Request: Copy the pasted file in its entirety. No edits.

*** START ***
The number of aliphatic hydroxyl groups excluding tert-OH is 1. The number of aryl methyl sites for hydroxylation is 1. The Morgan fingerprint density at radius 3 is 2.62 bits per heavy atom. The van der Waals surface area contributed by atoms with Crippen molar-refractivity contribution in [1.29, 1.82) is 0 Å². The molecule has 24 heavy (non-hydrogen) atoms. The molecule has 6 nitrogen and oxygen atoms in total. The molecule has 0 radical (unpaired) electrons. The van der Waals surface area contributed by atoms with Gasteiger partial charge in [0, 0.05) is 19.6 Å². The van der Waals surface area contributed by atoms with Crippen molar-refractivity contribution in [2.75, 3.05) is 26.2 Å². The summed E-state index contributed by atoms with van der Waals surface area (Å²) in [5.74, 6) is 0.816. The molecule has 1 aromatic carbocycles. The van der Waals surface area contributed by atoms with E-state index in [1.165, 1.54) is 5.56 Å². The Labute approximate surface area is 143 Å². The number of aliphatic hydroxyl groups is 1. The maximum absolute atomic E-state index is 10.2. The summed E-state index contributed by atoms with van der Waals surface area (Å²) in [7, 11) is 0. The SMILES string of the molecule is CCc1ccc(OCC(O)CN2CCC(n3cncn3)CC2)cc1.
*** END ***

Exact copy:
The number of aliphatic hydroxyl groups excluding tert-OH is 1. The number of aryl methyl sites for hydroxylation is 1. The Morgan fingerprint density at radius 3 is 2.62 bits per heavy atom. The van der Waals surface area contributed by atoms with Crippen molar-refractivity contribution in [1.29, 1.82) is 0 Å². The molecule has 24 heavy (non-hydrogen) atoms. The molecule has 6 nitrogen and oxygen atoms in total. The molecule has 0 radical (unpaired) electrons. The van der Waals surface area contributed by atoms with Gasteiger partial charge in [0, 0.05) is 19.6 Å². The van der Waals surface area contributed by atoms with Crippen molar-refractivity contribution in [2.75, 3.05) is 26.2 Å². The summed E-state index contributed by atoms with van der Waals surface area (Å²) in [5.74, 6) is 0.816. The molecule has 1 aromatic carbocycles. The van der Waals surface area contributed by atoms with E-state index in [1.165, 1.54) is 5.56 Å². The Labute approximate surface area is 143 Å². The number of aliphatic hydroxyl groups is 1. The maximum absolute atomic E-state index is 10.2. The summed E-state index contributed by atoms with van der Waals surface area (Å²) in [7, 11) is 0. The SMILES string of the molecule is CCc1ccc(OCC(O)CN2CCC(n3cncn3)CC2)cc1.